As an Amazon Associate, BariBuilder earns from qualifying purchases.
Bariatric Surgery and Alcohol: Can You Imbibe After Surgery?
The short answer is yes, but with a few guidelines and precautions. Bariatric surgery is a tool to assist patients with weight management by controlling hunger and the amount of food the stomach can hold, but it is ultimately up to the individual to make healthy choices and lifestyle changes.
Alcohol is involved in nearly every social event in our culture, from weddings and parties to funerals and professional events. While moderate drinking may be included in a healthy lifestyle, there are some things to consider when it comes to consuming alcohol, especially after bariatric surgery.
Drinking heavily puts people at risk for many adverse health consequences, whether they have undergone bariatric surgery or not; but those who have had bariatric surgery are at a greater risk than others for developing complications.
Alcohol is not absorbed by the body in the same way that food is. A small amount is absorbed by the tongue and lining of the mouth. The rest travels to the tissues of the stomach. Although some alcohol is metabolized by the stomach, most travels to the small intestine and then to the bloodstream, where it is circulated all around the body. Alcohol enters all body tissues except for bone and fat. Finally, alcohol is delivered to the liver for the last step in metabolism.
Alcohol absorption into the bloodstream is primarily regulated by the rate that alcohol empties into the intestines from the stomach.
Research shows that blood alcohol levels increase quicker and faster due to altered metabolism after bariatric surgery. Because of reduced stomach capacity in both the sleeve and bypass procedures, bariatric surgery results in alcohol moving much more quickly from the stomach into the small intestines, and therefore increasing blood alcohol concentration much faster.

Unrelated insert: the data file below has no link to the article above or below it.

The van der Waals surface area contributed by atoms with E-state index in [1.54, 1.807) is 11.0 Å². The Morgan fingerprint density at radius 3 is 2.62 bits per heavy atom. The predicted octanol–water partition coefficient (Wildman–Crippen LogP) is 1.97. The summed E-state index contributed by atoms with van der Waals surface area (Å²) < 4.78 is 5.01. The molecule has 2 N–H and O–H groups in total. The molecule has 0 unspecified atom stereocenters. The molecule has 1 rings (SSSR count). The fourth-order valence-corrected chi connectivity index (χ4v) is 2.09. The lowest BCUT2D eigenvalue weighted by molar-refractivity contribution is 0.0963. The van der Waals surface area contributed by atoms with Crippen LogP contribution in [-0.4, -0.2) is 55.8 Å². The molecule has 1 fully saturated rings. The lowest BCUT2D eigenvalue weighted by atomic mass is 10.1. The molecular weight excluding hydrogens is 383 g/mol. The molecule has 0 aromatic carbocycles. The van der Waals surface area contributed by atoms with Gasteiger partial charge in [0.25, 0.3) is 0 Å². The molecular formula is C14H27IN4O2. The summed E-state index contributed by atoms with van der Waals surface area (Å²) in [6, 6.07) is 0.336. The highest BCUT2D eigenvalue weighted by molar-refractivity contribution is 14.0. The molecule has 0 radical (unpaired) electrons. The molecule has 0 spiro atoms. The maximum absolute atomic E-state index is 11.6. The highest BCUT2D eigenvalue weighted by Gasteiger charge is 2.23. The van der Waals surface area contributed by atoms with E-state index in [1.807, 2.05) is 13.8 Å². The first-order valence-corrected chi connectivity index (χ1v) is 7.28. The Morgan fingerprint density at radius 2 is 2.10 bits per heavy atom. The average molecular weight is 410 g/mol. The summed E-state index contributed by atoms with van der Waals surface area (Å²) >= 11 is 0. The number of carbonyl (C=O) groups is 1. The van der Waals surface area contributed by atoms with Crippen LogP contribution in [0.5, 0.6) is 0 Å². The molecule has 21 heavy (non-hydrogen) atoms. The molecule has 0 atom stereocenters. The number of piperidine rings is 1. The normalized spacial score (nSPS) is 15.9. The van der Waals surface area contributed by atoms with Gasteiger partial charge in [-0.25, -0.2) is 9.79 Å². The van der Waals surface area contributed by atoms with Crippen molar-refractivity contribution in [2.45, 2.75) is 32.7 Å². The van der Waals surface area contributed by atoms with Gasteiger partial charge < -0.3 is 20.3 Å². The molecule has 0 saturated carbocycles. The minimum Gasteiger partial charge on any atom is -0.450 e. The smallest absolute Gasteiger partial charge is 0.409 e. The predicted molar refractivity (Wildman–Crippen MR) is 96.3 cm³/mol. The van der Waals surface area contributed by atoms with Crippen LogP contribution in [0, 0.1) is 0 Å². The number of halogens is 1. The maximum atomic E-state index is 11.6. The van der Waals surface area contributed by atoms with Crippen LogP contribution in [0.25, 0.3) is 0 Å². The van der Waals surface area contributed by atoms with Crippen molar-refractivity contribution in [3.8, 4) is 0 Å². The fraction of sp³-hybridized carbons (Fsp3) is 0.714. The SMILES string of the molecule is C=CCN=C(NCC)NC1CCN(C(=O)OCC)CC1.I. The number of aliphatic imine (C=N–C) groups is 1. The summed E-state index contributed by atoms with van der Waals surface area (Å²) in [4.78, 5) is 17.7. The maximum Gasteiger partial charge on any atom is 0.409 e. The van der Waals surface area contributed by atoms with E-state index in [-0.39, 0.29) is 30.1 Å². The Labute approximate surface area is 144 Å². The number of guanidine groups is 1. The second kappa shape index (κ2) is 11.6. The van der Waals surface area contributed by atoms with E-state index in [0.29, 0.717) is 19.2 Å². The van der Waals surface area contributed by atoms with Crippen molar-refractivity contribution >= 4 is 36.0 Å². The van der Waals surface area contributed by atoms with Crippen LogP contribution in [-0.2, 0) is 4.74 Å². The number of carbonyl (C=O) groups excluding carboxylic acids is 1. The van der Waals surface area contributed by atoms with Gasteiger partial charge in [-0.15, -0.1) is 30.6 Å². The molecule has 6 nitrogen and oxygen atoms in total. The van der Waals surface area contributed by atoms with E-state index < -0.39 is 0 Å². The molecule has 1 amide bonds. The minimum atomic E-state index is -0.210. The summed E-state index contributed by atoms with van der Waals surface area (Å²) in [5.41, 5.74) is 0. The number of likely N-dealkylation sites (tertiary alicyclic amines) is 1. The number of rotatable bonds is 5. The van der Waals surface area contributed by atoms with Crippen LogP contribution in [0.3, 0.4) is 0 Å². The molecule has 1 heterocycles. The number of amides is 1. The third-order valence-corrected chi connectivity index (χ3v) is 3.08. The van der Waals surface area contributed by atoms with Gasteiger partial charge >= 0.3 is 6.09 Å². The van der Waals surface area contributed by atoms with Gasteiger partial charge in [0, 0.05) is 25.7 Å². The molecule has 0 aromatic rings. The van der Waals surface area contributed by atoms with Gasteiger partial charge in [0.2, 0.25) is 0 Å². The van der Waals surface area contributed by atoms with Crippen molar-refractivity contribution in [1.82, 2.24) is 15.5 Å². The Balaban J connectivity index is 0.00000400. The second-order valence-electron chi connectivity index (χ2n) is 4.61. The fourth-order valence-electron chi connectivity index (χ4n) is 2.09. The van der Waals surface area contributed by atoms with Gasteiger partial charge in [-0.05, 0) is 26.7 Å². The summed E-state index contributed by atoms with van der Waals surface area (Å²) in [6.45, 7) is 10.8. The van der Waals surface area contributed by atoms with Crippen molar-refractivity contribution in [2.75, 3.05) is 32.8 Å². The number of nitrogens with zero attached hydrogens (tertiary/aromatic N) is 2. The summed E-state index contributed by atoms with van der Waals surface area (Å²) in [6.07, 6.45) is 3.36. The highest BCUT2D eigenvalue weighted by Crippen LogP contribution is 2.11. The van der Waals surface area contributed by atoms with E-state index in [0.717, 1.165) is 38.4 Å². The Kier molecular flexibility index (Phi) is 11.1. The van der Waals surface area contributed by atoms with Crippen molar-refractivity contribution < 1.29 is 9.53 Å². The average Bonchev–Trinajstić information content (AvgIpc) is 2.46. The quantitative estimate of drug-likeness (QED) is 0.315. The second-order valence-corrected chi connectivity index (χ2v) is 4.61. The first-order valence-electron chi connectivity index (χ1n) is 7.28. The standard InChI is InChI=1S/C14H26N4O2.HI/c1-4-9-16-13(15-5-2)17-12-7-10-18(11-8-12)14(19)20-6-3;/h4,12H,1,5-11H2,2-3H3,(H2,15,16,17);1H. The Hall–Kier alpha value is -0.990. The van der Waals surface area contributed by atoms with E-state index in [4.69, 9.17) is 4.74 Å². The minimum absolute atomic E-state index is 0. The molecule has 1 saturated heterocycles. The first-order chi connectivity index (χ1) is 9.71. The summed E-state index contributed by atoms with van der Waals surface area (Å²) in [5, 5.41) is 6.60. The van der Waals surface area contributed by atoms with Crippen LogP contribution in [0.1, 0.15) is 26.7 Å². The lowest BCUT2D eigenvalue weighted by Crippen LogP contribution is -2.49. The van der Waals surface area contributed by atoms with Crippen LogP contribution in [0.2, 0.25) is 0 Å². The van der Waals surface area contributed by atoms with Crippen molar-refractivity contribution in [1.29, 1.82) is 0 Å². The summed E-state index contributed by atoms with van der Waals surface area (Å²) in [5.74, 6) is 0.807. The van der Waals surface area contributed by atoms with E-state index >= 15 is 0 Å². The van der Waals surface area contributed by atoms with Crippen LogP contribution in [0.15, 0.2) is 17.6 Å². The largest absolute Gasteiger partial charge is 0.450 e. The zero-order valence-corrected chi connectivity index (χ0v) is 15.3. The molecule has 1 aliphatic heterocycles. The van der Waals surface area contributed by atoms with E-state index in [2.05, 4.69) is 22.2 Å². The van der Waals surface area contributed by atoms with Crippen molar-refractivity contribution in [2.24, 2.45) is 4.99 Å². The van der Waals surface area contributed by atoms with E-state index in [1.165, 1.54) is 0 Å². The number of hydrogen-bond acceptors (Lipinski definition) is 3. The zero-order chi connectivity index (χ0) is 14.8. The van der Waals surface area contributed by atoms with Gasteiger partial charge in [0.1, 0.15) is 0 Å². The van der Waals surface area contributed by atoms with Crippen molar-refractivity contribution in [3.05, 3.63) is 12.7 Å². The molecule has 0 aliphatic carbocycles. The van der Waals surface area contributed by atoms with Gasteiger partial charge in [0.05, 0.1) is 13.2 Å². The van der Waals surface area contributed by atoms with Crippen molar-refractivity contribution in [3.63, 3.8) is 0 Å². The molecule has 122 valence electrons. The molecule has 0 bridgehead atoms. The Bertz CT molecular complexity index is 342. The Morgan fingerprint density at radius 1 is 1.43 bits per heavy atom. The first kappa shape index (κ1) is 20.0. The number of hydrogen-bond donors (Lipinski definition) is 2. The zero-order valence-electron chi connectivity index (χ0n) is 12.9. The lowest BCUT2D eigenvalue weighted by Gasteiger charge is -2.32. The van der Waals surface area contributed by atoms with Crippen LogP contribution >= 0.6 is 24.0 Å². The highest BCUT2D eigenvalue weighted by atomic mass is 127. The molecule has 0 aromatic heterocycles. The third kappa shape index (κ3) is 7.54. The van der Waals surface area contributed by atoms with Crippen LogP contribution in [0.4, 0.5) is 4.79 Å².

Additionally, there are fewer enzymes available in the stomach for alcohol processing, allowing larger amounts of alcohol to pass into the bloodstream.
Alcoholic beverages can be high in calories but provide minimal nutrition; this concept is what is referred to as “empty calories.” Drinking alcohol can work against your weight loss goal. For example, wine contains twice the calories per ounce than regular soda does. Alcohol may also lower your inhibitions, leading to poor food choices or feelings of increased appetite.
There are other considerations when it comes to bariatric surgery and alcohol. Addiction transfer, also referred to as cross addiction, occurs when individuals trade one harmful, compulsive behavior for another. In bariatric surgery, some individuals are at risk of trading compulsive or binge eating for compulsive or binge drinking.
Because food can no longer be a source of comfort, distraction or reward, individuals may turn to alcohol as a coping mechanism. For those dealing with an active addiction before surgery, treatment is essential. Those who have struggled with addiction in the past are encouraged to continue treatment and refrain from alcohol use.
Bariatric Surgery and Alcohol: Guidelines
Alcohol consumption is generally not recommended directly following bariatric surgery. However, over time, patients may choose to re-introduce alcohol. Substance use following bariatric surgery can significantly impact your physical health. The goal is to use alcohol responsibly without compromising your commitment to a healthy lifestyle.
Avoid alcohol for the first 6-12 months after surgery. Specific bariatric programs may have different guidelines; always follow your program's recommendations.
- When reintroducing alcohol after surgery, avoid carbonation and highly sweetened mixers.
- Remember that after surgery alcohol will affect you differently. You may feel the effects sooner, more intensely, and you may be at risk for low blood sugar.
- If you find yourself drinking regularly to cope with emotions or stress, seek help.
- Keep your bariatric team and primary care physician informed of your decision to use alcohol.